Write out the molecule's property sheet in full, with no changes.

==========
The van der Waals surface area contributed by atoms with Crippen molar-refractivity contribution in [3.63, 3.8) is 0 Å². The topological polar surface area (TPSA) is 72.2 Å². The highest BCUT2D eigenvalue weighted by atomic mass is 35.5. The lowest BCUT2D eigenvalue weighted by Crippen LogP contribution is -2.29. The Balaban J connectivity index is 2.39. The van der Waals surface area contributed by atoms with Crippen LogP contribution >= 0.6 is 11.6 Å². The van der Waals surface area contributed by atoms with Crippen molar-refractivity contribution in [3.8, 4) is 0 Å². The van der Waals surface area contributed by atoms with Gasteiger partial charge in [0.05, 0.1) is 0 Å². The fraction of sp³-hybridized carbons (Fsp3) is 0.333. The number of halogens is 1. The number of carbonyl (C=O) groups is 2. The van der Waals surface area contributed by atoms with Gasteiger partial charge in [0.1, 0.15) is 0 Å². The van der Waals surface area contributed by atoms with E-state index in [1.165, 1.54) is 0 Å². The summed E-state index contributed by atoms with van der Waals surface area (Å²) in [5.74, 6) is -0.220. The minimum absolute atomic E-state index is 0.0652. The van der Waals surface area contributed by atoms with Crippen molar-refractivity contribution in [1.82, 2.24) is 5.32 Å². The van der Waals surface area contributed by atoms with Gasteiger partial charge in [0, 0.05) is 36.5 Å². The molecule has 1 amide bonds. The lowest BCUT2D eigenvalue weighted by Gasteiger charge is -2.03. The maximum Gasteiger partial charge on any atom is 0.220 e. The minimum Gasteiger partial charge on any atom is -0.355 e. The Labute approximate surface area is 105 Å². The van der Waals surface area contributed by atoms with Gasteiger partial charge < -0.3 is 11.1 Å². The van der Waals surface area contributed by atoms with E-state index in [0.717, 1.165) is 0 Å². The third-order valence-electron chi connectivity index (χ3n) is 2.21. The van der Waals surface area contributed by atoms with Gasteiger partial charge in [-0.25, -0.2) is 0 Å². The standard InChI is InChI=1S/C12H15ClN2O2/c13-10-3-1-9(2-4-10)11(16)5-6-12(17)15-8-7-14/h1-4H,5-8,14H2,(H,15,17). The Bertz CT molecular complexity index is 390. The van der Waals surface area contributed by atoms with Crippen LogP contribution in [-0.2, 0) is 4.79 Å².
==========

The van der Waals surface area contributed by atoms with Crippen molar-refractivity contribution in [3.63, 3.8) is 0 Å². The topological polar surface area (TPSA) is 72.2 Å². The highest BCUT2D eigenvalue weighted by atomic mass is 35.5. The lowest BCUT2D eigenvalue weighted by Crippen LogP contribution is -2.29. The Balaban J connectivity index is 2.39. The van der Waals surface area contributed by atoms with Crippen LogP contribution >= 0.6 is 11.6 Å². The van der Waals surface area contributed by atoms with Crippen molar-refractivity contribution in [3.8, 4) is 0 Å². The van der Waals surface area contributed by atoms with Gasteiger partial charge in [0.05, 0.1) is 0 Å². The fraction of sp³-hybridized carbons (Fsp3) is 0.333. The number of halogens is 1. The number of carbonyl (C=O) groups is 2. The van der Waals surface area contributed by atoms with Gasteiger partial charge in [0.1, 0.15) is 0 Å². The van der Waals surface area contributed by atoms with E-state index in [1.165, 1.54) is 0 Å². The summed E-state index contributed by atoms with van der Waals surface area (Å²) in [5.74, 6) is -0.220. The minimum absolute atomic E-state index is 0.0652. The van der Waals surface area contributed by atoms with Crippen molar-refractivity contribution in [1.82, 2.24) is 5.32 Å². The van der Waals surface area contributed by atoms with Gasteiger partial charge in [0, 0.05) is 36.5 Å². The molecule has 1 amide bonds. The lowest BCUT2D eigenvalue weighted by Gasteiger charge is -2.03. The maximum Gasteiger partial charge on any atom is 0.220 e. The minimum Gasteiger partial charge on any atom is -0.355 e. The Labute approximate surface area is 105 Å². The van der Waals surface area contributed by atoms with Gasteiger partial charge < -0.3 is 11.1 Å². The van der Waals surface area contributed by atoms with E-state index in [0.717, 1.165) is 0 Å². The third-order valence-electron chi connectivity index (χ3n) is 2.21. The van der Waals surface area contributed by atoms with Gasteiger partial charge in [-0.25, -0.2) is 0 Å². The standard InChI is InChI=1S/C12H15ClN2O2/c13-10-3-1-9(2-4-10)11(16)5-6-12(17)15-8-7-14/h1-4H,5-8,14H2,(H,15,17). The Bertz CT molecular complexity index is 390. The van der Waals surface area contributed by atoms with Crippen LogP contribution in [-0.2, 0) is 4.79 Å².